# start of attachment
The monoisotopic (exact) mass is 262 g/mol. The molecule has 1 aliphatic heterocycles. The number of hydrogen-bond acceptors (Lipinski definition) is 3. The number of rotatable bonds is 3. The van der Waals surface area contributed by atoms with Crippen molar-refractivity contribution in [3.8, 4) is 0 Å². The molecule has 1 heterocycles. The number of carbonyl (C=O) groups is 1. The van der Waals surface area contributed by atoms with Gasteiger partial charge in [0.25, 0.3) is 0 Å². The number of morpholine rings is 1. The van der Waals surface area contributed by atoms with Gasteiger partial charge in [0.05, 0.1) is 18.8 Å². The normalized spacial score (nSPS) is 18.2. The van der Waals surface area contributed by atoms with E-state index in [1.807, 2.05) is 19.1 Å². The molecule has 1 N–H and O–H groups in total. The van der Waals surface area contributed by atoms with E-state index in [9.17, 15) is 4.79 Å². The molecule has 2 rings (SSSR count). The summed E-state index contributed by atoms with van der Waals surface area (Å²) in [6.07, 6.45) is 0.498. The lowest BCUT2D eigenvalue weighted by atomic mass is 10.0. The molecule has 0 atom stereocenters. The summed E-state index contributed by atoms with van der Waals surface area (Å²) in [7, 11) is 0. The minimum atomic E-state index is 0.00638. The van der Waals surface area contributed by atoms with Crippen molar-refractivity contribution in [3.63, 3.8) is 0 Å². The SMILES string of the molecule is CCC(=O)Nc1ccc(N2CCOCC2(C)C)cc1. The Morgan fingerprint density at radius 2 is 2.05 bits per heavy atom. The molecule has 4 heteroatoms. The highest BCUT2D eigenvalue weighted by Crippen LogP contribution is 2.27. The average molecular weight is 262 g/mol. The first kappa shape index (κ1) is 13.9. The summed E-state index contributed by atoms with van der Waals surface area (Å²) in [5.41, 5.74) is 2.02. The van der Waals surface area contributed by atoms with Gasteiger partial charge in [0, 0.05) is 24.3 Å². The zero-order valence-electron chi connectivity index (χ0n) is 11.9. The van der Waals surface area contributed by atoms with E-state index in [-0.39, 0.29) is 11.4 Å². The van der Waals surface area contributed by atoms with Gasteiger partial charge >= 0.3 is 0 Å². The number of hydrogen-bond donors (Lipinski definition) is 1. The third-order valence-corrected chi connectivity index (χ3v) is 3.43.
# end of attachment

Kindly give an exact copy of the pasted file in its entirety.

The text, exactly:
The monoisotopic (exact) mass is 262 g/mol. The molecule has 1 aliphatic heterocycles. The number of hydrogen-bond acceptors (Lipinski definition) is 3. The number of rotatable bonds is 3. The van der Waals surface area contributed by atoms with Crippen molar-refractivity contribution in [3.8, 4) is 0 Å². The molecule has 1 heterocycles. The number of carbonyl (C=O) groups is 1. The van der Waals surface area contributed by atoms with Gasteiger partial charge in [0.25, 0.3) is 0 Å². The number of morpholine rings is 1. The van der Waals surface area contributed by atoms with Gasteiger partial charge in [0.05, 0.1) is 18.8 Å². The normalized spacial score (nSPS) is 18.2. The van der Waals surface area contributed by atoms with E-state index in [1.807, 2.05) is 19.1 Å². The molecule has 1 N–H and O–H groups in total. The van der Waals surface area contributed by atoms with E-state index in [9.17, 15) is 4.79 Å². The molecule has 2 rings (SSSR count). The summed E-state index contributed by atoms with van der Waals surface area (Å²) in [6.07, 6.45) is 0.498. The lowest BCUT2D eigenvalue weighted by atomic mass is 10.0. The molecule has 0 atom stereocenters. The summed E-state index contributed by atoms with van der Waals surface area (Å²) in [7, 11) is 0. The minimum atomic E-state index is 0.00638. The van der Waals surface area contributed by atoms with Crippen molar-refractivity contribution in [3.63, 3.8) is 0 Å². The SMILES string of the molecule is CCC(=O)Nc1ccc(N2CCOCC2(C)C)cc1. The Morgan fingerprint density at radius 2 is 2.05 bits per heavy atom. The molecule has 4 heteroatoms. The highest BCUT2D eigenvalue weighted by Crippen LogP contribution is 2.27. The average molecular weight is 262 g/mol. The first kappa shape index (κ1) is 13.9. The summed E-state index contributed by atoms with van der Waals surface area (Å²) in [5.41, 5.74) is 2.02. The van der Waals surface area contributed by atoms with Gasteiger partial charge in [0, 0.05) is 24.3 Å². The zero-order valence-electron chi connectivity index (χ0n) is 11.9. The van der Waals surface area contributed by atoms with E-state index in [-0.39, 0.29) is 11.4 Å². The van der Waals surface area contributed by atoms with Gasteiger partial charge >= 0.3 is 0 Å². The number of hydrogen-bond donors (Lipinski definition) is 1. The third-order valence-corrected chi connectivity index (χ3v) is 3.43.